I chose two proverbs, “you can’t have your cake and eat it” and “no use crying over spilt milk”.
I remembered some previous collaborative work with my friend Penny. We had used an action man doll and I was surprised how expressive of body language an action man was, and I thought I would use one again as a model for this but I couldn’t find any. (I have subsequently bought one off ebay) Needing a figure with articulation, I made do with a wrestler doll although I couldn’t manipulate the limbs fully.
You can’t have your cake and eat it.
I chose this proverb because it always baffled me as a child, I felt it didn’t make sense, that the point of having a cake is to eat it, so why would you want it, twice. I wanted to depict the wrestler being overcome with bafflement at trying to work it all out.
I took a series of photos using a couple of black boxes as a back drop and dolls house furniture as props. I made a choice of the final images and then added some clothes asI thought he looked a bit too naked which was distracting from the central meaning of the images. Finally I added some speech and thought bubbles.
No use crying over spilt milk.
Another childhood memory of an older cousin saying this to me as a child. Having long forgotten why the remark was made, I still remember the sensation of having a genuine grievance shut down without being allowed to express my feelings on it.
So for this depiction I allowed the wrestler to fully give rein to his feelings of sadness and despair over the spilt milk, lying on the floor howling with sadness. In the second image he is tidying it all up like a good boy.
Having done all 4 images I was still left feeling unsatisfied. I had used the black back drop so as not to distract from the figure but I felt in the final images the wrestler looked as though he was floating in space. I also felt that the words could have been clearer.
I experimented with using a different backdrop, but felt that that wasn’t the answer.
I had a good rethink at this stage. This is an issue that I have had whenever making models. Somehow the magic or charm disappears in some part of the process.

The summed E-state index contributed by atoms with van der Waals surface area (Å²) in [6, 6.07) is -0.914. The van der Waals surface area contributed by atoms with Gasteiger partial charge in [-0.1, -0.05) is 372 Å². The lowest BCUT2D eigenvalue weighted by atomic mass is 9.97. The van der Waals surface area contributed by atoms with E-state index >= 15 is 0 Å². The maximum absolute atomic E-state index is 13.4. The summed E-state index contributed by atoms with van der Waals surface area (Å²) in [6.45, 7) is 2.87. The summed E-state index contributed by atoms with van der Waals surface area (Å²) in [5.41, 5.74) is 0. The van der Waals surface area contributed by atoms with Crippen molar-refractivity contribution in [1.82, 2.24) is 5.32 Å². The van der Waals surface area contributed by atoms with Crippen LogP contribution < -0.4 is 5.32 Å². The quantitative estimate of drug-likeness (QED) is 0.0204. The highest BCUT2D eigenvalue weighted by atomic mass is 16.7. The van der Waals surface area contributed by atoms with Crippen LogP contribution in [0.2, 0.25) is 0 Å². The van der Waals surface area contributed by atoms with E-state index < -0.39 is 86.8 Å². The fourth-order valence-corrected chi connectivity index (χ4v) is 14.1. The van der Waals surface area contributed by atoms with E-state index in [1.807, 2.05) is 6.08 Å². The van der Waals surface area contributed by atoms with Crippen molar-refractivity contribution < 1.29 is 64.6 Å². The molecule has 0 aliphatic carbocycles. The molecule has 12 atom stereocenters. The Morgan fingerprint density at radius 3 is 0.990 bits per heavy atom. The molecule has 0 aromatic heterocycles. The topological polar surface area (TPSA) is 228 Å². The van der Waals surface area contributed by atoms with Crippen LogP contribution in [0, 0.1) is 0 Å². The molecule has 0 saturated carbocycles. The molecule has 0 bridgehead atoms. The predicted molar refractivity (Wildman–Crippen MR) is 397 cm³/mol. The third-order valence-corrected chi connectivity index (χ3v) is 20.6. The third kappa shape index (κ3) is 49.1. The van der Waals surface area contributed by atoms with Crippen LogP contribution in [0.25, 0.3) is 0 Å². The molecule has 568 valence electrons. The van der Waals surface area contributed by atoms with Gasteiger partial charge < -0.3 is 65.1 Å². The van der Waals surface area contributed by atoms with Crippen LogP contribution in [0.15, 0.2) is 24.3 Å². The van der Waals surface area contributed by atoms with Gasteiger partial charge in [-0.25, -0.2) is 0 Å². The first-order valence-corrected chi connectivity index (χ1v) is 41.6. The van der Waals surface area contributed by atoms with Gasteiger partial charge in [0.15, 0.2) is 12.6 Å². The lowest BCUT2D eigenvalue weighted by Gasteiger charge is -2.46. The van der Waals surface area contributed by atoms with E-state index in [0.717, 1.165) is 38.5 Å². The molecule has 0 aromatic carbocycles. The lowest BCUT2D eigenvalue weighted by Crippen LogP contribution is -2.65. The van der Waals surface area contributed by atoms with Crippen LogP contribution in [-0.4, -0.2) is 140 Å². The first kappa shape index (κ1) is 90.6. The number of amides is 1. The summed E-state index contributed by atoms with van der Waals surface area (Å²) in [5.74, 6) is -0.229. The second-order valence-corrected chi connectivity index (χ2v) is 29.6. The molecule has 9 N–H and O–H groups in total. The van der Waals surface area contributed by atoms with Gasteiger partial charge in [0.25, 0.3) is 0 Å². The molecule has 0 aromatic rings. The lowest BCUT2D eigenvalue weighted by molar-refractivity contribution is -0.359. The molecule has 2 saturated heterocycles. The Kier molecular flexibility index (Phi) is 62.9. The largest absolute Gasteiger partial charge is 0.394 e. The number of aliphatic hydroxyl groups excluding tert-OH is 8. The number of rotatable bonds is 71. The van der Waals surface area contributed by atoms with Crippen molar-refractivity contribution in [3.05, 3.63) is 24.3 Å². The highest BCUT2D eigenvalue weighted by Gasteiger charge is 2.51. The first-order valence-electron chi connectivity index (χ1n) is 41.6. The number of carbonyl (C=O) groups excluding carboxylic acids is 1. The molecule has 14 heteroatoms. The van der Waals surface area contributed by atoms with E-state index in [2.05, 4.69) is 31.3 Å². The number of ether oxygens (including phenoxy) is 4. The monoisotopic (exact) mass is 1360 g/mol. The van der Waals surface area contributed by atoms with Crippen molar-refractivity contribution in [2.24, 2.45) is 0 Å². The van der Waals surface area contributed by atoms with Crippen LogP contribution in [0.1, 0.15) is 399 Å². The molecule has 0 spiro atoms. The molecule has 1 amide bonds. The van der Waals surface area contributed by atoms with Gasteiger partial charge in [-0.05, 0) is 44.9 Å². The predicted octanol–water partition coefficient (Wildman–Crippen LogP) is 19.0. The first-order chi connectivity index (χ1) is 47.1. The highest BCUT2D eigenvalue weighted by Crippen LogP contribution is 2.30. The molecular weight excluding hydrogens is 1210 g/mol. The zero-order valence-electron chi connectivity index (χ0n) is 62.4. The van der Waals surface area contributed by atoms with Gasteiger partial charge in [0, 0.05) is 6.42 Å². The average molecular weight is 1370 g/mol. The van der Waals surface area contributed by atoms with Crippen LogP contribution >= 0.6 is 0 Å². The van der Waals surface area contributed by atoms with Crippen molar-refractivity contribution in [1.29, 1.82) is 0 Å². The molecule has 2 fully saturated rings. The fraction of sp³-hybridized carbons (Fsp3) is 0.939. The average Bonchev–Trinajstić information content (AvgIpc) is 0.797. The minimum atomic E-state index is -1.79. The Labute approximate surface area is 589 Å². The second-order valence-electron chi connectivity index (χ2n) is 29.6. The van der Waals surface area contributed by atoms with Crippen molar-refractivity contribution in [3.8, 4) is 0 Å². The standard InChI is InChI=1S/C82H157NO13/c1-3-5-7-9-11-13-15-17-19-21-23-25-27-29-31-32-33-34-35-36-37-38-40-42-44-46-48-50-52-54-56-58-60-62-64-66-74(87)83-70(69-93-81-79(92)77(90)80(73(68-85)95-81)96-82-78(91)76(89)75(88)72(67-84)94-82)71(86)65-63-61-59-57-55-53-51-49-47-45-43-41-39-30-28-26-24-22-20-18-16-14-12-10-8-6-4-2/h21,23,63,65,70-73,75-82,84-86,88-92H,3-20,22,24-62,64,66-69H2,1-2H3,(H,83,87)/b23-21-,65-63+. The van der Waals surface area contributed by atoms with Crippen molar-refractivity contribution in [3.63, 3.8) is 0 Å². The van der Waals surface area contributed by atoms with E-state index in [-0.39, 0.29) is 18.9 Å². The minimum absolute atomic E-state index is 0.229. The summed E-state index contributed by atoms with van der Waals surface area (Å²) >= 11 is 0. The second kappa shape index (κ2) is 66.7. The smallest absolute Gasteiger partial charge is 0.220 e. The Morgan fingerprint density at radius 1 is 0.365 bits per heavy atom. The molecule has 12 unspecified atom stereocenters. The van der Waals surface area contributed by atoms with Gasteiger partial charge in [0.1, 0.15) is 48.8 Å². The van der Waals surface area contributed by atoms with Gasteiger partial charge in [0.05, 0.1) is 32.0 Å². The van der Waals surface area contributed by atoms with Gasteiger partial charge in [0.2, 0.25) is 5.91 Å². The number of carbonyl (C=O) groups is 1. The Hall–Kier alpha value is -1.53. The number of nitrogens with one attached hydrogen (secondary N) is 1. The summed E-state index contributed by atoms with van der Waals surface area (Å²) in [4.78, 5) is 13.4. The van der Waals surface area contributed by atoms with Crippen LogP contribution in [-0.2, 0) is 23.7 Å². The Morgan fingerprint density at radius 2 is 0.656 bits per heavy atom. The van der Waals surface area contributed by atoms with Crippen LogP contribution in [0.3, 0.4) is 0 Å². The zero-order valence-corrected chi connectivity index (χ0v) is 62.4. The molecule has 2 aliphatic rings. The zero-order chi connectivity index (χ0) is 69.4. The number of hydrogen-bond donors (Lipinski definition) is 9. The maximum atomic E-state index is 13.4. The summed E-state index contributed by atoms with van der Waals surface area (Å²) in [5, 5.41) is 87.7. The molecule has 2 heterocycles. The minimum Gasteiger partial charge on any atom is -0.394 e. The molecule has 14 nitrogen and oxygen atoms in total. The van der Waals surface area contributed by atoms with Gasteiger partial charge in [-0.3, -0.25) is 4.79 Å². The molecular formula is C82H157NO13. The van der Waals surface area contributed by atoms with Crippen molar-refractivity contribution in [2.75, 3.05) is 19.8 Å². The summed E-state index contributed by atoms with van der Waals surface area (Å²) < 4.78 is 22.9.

I went back and looked at Mark Hogancamp’s work again. (Here) He is a photographer who makes extremely lifelike depictions of scenes from the second world war using Action Man type and Barbie dolls (although he does get heads specially commissioned with his friends faces). He acts out scenes which he then photographs.
The scenes are very compelling. I think that he acts as a film director, directing the dolls as actors in a vivid scene which he then shoots. He is a very skilled photographer and the scenes are all shot from the “actors” viewpoints, as though they were life-size actors in a real film.
I took the wrestler into the doll’s house (despite him being slightly too big) and tried to imagine myself as a film director. I immediately had the same problems as before, namely the lighting. I find myself juggling table lamps and trying to press the button on my camera at the same time. I’ve broken several lamps before trying this. I really could do with an assistant!
The problem of lighting was particularly bad in the doll’s house because it is such a small confined space. I repeated the shots and I felt overall happier with the outcome, although ideally I would like to retake the last shot with improved lighting and generally finesse the images a bit more, but I feel I’ve already spent a long time on this.
Lessons for next time
I have read up a bit more about still life photography, so I have a bit more of a plan for lighting next time. Also, I am planning to use Action Man next time and he is too big for the dolls house so I would use a built set which would be open on 2 sides and above.